But often there’s one girl in a male kitchen. Interesting. Is it different working with all women, as opposed to with all men?


I think so. It’s only my personal experience but I find that women take other peoples’ authority more easily. Women tend to get on with the job and think, it’s fine, I don’t need to be above anyone; this is the position I’m in and if I have to answer to someone I will, whereas, in the past when I have worked with men, if there is anyone on the same level, they always have to get into a competition. That’s only my experience. I can’t speak for anyone else.


Now you’ve brought out a new menu at Anada with your stamp on it.


I’m still working on it, really. You might have a lot of ideas in your head but when you put it all together, there might be an imbalance so you always want to tweak it a little bit. It’s my second month full time so I feel as though there is still work to do. But there always is. No one is ever there.


Do you have a favourite dish on the menu?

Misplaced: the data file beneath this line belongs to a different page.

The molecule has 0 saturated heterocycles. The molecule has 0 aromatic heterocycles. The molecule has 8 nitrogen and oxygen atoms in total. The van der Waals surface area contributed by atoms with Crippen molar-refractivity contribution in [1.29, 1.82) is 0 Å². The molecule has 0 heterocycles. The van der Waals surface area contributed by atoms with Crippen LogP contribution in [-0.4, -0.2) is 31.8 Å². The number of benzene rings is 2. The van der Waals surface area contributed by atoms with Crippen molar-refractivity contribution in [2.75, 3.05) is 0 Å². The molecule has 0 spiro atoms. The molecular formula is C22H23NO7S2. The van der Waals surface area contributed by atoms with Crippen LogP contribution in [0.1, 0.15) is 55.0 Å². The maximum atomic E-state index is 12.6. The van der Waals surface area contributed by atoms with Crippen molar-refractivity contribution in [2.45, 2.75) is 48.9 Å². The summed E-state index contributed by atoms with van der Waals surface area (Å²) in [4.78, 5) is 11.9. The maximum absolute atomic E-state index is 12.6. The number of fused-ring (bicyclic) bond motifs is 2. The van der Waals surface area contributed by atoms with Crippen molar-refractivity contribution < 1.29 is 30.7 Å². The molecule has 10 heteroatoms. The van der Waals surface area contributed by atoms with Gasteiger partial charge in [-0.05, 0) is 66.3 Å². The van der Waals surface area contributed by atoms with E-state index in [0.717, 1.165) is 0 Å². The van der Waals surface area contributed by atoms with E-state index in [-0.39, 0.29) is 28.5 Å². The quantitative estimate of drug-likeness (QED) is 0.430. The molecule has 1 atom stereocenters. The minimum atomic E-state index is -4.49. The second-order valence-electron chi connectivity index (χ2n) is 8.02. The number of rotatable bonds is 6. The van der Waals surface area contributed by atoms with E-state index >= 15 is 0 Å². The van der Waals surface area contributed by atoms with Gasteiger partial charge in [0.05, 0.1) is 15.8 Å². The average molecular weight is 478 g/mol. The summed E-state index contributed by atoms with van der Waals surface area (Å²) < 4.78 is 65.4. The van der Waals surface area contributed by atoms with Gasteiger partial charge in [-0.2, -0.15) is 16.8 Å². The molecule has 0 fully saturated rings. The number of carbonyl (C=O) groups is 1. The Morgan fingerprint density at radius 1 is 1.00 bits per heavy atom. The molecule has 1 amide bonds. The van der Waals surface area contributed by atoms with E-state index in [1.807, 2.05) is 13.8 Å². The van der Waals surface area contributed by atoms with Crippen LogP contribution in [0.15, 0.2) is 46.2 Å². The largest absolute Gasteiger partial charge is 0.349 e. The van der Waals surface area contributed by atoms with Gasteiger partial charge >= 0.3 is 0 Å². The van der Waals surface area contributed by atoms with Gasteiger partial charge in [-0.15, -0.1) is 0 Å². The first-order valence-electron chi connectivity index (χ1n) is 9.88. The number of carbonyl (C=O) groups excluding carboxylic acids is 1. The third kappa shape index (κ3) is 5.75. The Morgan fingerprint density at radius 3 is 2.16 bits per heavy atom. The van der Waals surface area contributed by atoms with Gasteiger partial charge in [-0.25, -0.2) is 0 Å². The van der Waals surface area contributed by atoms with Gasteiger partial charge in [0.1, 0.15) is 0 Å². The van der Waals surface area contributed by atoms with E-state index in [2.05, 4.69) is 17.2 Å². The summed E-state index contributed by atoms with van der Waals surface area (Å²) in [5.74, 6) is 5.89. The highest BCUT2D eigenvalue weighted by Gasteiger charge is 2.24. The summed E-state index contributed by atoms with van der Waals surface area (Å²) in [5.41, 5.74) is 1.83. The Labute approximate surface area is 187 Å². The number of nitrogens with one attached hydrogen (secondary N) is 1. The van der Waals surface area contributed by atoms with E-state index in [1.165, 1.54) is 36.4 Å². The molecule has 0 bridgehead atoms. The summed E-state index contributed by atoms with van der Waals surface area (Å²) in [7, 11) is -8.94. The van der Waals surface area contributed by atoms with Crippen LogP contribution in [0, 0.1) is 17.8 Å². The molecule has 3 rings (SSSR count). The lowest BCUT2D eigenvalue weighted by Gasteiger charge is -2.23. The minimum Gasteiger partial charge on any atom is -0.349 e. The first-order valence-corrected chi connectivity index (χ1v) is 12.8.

My favourite things are quite offaly things, like duck heart torrija; it’s duck hearts and duck livers with a Spanish French toast, so old bread soaked in a cinnamon, orang egg mix. Then you deep fry that and it goes with duck liver pate, duck hearts and crispy pork cheek. It’s intense.


With some of the new things, it has been a challenge for old customers and in the beginning they were not sure, but when they try it, they realise it works and the front of house manager has been saying some weird compliments and it sounds as though they are making things up.



197 Gertrude Street, Fitzroy



Jo Rittey is a freelance writer who wants to live in a world where apostrophes are used correctly and smiles are genuine. When she’s not roaming the streets of the northside in search of great food, she likes getting lost in beautiful films and having wildly enthusiastic discussions with chefs.